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Mere policies can't get aviation out of airpockets: Survey

The aviation sector requires proper implementation of policies, coupled with reasonable taxes and improved basic infrastructure, says a survey by global consultancy EY and industry lobby Ficci.

Mumbai: Mere policy initiatives such as foreign direct investment in airlines and privatising airports will not help the aviation sector come out of the airpocket, according to a survey.

The aviation sector requires proper implementation of policies, coupled with reasonable taxes and improved basic infrastructure, says a survey by global consultancy EY and industry lobby Ficci.

"While the government has been broadly successful towards making the aviation climate positive and favourable through a series of policy initiatives, seamless implementation of the policies is what will really matter in the medium-to-long run," it says.

"Taxations issues constitute the largest impediment to growth of the aviation industry. Coupled with this is the poor infrastructure which is responsible for congestion at airports, leading to increase in airline operating cost. The proposed Civil Aviation Authority is a crucial step for developing the aviation sector," says the survey.

In the past 18 months or so, the government has introduced several supportive regulatory and policy measures like 49 percent FDI into domestic airlines, direct import of ATF by airlines, flexible use of airspace by civil and military users, abolishing the aircraft acquisition committee and emphasis on development of airports in tier-2 and 3 cities to boost regional connectivity, it says.

"Though, these developments have given a positive impetus to the sector, the growth of the industry is still constrained due to multiple factors, according to the survey.

The survey was conducted to capture the views of the industry on various policy announcements and how these developments are going to define the future of aviation landscape in the country.

While 59 percent of the respondents recognise government's recent efforts as positive measures. But at the same time they feel that implementation of these policies is more important. Around 57 percent of have opined that "high taxation" and arbitrary "policy regime" are the major deterrents to growth.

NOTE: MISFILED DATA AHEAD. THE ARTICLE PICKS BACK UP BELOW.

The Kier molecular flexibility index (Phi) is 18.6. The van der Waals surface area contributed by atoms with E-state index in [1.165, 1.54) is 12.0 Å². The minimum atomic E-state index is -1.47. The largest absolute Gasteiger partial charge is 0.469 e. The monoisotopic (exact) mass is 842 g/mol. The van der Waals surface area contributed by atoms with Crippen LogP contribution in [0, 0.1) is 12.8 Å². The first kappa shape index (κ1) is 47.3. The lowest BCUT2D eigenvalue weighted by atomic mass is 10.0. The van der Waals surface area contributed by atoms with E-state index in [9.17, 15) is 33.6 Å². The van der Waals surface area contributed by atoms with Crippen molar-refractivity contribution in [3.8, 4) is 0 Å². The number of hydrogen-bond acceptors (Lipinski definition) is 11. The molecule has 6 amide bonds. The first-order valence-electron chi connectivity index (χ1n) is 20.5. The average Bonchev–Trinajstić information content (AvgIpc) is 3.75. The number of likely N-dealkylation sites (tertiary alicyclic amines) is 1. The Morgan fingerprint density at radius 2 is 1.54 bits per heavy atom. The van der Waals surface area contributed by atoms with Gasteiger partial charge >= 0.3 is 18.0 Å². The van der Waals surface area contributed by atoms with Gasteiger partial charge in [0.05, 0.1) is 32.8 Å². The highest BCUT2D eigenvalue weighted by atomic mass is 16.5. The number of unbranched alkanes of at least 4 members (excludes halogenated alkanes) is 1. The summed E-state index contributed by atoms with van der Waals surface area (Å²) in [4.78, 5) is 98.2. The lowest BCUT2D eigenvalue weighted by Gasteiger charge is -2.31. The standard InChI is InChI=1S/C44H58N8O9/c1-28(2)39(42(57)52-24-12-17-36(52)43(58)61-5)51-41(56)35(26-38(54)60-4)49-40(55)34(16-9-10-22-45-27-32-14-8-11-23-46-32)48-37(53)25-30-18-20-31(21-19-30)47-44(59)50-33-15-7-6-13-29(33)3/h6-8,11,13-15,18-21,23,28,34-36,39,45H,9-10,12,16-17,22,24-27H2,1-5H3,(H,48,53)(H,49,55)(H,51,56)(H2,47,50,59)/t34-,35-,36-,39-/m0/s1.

"Lack of access to finance, shortage of trained manpower, rising fuel costs, infrastructure bottlenecks, high operating costs and lack of incentives are other issues stalling the growth of the aviation industry," says the survey.

Over 90 percent of respondents said that relaxing FDI norms will help bring in the required capital and expertise, achieve economies of scale and drive competition.

Respondents also feel that terms of agreement of the joint ventures, such as Jet-Etihad and AirAsia-Tata, will be a deciding factor in determining whether strategically located Indian airports can be positioned as hubs.

They also believe that the government has a crucial role to play in providing a level playing field to domestic carriers in bilateral agreements and negotiations, in order to ensure that unduly large share of traffic is not taken away by foreign carriers.

Further, more than 90 percent of respondents stated that delays involved in land acquisition and environmental clearances are key issues impeding greenfield airports.

Over 64 percent are of the view that air cargo and ground handling offer significant opportunities in future.
However, poor infrastructure, lack of adequate warehousing facilities, delayed policy implementation, slow export-import procedures, restricted custom working hours and lack of a clear and forward-looking policy are severely affecting the air cargo and ground handling industry outlook.

On the nascent MRO market, over 72 percent of the respondents feel that even though the country is strategically located, MRO industry is not geared up to deal with the rapidly growing diverse fleet of airlines and non-scheduled operators.

As per the survey, the main challenge in developing an MRO hub comes from an extremely disadvantageous tax regime, specifically in terms of customs duties, VAT and service tax as aircraft servicing is about 40-50 percent more expensive in the country than competing destinations like Singapore, Dubai and Colombo.

"High taxes more than offset any advantages that India gains in terms of labour costs, which are roughly 30 percent lower than competing MRO hubs. Also, there is shortage of institutions which can produce skilled technical manpower required to handle MRO operations," the survey says.

The aviation industry has enormous potential and is heading towards growth given the current policy reforms being undertaken by the government. But a number of policy and regulatory issues and other roadblocks are still required to be addressed to achieve sustainable growth, it adds.


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